Part I: Thoughts on Philly Hoops Tourney

BRYN MAWR, Pa. -- The matchup between Life Center Academy (Burlington Township, N.J.) and Westtown School (West Chester, Pa.) in suburban Philadelphia Jan. 18 was too much to resist. Here are some thoughts and observations in Part One, which will center on Reed and Nickens.

BRYN MAWR, Pa. -- The matchup between Life Center Academy (Burlington Township, N.J.) and Westtown School (West Chester, Pa.) in suburban Philadelphia Jan. 18 was too much to resist. So I trekked up Rt 95 with TTDave and TTQuinn to check out a game which featured two Terp signees (Trayvon Reed, Jared Nickens) and two potential recruits (Malik Ellison, Georgios Papagiannis). Westtown won the game 71-61. Here are some thoughts and observations in Part One, which will center on Reed and Nickens.

This was my third look at Reed this year, and the script remains pretty much the same. The legit 7-foot-1 big man gets virtually no touches offensively, alters a lot of shots, and does a good job on the boards. You hear the term "project" thrown around at times by fans with Reed, presumably based on the fact that he doesn't put up big offensive numbers. I don't quite see it that way.

Reed brings some things to the table. You can't teach his size, and the guy can get up and down the floor. He's a pretty fluid athlete, with a big time wing span. At that size, and with that agility, he is going to be a factor defensively. Now, he will have to get out of the habit of flailing his arms when he attempts to block shots, because that habit will result in continual foul trouble. Going straight up rather than "chopping" down on the ball is all he really needs to do to block or alter a shot.

I also like his footwork, the fact that he actually made some very nice passes out of the post, and his hands, all requisites for solid post play. He didn't go to the line yesterday, but in previous games, Reed actually shot the ball well from the charity stripe.

Does he have any post moves? Well, I cannot honestly answer that question, because I just haven't seen any, but I'd have to believe that he can master a couple of them by the time he makes it to College Park.

So, the bottom line is this: Is Trayvon Reed prepared to come in as a freshman and dominate games? Absolutely not, but he has some skills which this program desperately needs. Perhaps Damonte Dodd can bring some defensive tenacity in time, but certainly Shaq Cleare and Chuck Mitchell are not defensive intimidators in terms of protecting the rim.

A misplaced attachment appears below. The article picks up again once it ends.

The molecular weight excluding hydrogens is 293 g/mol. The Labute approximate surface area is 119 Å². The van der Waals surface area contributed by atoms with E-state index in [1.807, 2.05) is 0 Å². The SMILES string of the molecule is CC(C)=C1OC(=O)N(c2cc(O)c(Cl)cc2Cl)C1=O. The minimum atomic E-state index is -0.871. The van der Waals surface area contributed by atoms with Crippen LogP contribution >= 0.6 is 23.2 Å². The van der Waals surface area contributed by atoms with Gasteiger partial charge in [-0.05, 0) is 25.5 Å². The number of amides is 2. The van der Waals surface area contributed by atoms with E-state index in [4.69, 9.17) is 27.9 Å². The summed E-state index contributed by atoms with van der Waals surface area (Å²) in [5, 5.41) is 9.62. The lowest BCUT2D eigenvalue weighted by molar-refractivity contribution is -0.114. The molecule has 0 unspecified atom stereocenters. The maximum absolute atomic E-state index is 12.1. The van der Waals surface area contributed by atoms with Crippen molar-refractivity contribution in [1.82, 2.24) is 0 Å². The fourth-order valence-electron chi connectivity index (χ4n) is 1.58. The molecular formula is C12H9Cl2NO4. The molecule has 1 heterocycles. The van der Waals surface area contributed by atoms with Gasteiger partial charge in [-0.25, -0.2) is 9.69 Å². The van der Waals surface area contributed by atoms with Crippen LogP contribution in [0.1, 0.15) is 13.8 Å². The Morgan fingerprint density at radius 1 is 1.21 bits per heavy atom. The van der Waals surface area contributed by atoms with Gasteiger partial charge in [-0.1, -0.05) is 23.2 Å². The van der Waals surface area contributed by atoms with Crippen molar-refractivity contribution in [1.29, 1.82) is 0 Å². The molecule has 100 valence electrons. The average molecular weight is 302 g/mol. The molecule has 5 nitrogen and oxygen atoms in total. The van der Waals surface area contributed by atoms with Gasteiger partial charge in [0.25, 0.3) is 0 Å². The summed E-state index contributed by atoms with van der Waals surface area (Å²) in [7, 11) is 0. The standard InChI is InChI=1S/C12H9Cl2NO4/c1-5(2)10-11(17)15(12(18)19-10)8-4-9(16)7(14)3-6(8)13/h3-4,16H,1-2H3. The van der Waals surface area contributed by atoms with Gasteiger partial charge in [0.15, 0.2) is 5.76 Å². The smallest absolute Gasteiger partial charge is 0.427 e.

Given time, I think Reed can be a factor, and while we'd all like him to be Wilt Chamberlain from day one, that's just not going to happen. But again, I think the term "project" is harsh. Most scouts and evaluators I've spoken to like Reed's upside, and his ability to change ends. Adding some bulk (lower body especially) and picking up a go-to move are two areas though that must be addressed.

Reed's stats for the game were six points (3-for-4 field goals), nine rebounds, two blocks, and one assist.

Nickens got off to a slow start for Westtown, hitting only one of his first seven shots in the first half. He later found his rhythm however, knocking down two treys, including a bomb which resulted in a four-point play, when LCA had cut the lead to one. Nickens finished with 20 points (5-for-13 field goals), seven rebounds, three assists, four steals and two turnovers.

At this point in his high school career, this wiry thin 6-6 athlete is not really a dominant performer for entire games, but he is one who can turn around a game instantly because of his shooting prowess. In our three looks at Nickens this year, there have been periods in every contest where he gets hot, and the momentum of the game suddenly turns.

The New Jersey native is silky smooth on the court, and again, he's one of those players that when he releases the ball, particularly from deep, you're almost surprised when he misses. The 3-point bomb we just referred to against LCA totally turned the momentum back in Westtown's favor, and he followed it up with another rocket shortly after that. The result? Game over.

The book on Nickens and year or two ago was simple: stationary jump shooter, play him tight and MAKE him put the ball on the floor. We have to give him credit for working tirelessly on his handle, to the point now where he's a pretty good handler with both hands -- and gets a good many of his points off the bounce, though he obviously can be considered a "catch and shoot" guy as well.

I still have concerns about his strength and weight, as strong defenders (particularly in the Big Ten) are going to "body" up on him, and play him physical. Therefore, Nickens is going to have to spend a ton of time in the weight room, as he's still very thin. To me, that lack of bulk is going to be his biggest hurdle to overcome as he moves on to college.

In the end, though, you can never have too many shooters, and Nickens can now be considered a scorer as well, with his improved floor game. I don't see him having a big impact as a freshman (with Dez Wells and Nick Faust still in College Park), but in time, his ability to launch bombs from anywhere on the court is going to be a welcome addition to the program.

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